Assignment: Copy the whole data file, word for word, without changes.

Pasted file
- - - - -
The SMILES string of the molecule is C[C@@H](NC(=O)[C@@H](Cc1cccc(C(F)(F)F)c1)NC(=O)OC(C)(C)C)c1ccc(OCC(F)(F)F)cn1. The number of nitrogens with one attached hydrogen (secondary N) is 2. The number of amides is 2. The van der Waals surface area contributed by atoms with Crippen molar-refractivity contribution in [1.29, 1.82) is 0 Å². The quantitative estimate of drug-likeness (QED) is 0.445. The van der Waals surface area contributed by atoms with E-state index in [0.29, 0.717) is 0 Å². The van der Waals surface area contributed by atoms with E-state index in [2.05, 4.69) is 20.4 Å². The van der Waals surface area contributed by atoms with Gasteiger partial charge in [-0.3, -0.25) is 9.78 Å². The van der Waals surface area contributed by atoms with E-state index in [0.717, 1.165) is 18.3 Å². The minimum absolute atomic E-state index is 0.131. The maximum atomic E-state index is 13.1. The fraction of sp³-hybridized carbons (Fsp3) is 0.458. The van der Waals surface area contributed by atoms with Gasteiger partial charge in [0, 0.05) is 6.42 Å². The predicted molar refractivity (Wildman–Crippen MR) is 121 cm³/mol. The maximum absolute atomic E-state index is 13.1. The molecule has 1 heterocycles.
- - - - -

The SMILES string of the molecule is C[C@@H](NC(=O)[C@@H](Cc1cccc(C(F)(F)F)c1)NC(=O)OC(C)(C)C)c1ccc(OCC(F)(F)F)cn1. The number of nitrogens with one attached hydrogen (secondary N) is 2. The number of amides is 2. The van der Waals surface area contributed by atoms with Crippen molar-refractivity contribution in [1.29, 1.82) is 0 Å². The quantitative estimate of drug-likeness (QED) is 0.445. The van der Waals surface area contributed by atoms with E-state index in [0.29, 0.717) is 0 Å². The van der Waals surface area contributed by atoms with E-state index in [2.05, 4.69) is 20.4 Å². The van der Waals surface area contributed by atoms with Gasteiger partial charge in [-0.3, -0.25) is 9.78 Å². The van der Waals surface area contributed by atoms with E-state index in [0.717, 1.165) is 18.3 Å². The minimum absolute atomic E-state index is 0.131. The maximum atomic E-state index is 13.1. The fraction of sp³-hybridized carbons (Fsp3) is 0.458. The van der Waals surface area contributed by atoms with Gasteiger partial charge in [0, 0.05) is 6.42 Å². The predicted molar refractivity (Wildman–Crippen MR) is 121 cm³/mol. The maximum absolute atomic E-state index is 13.1. The molecule has 1 heterocycles.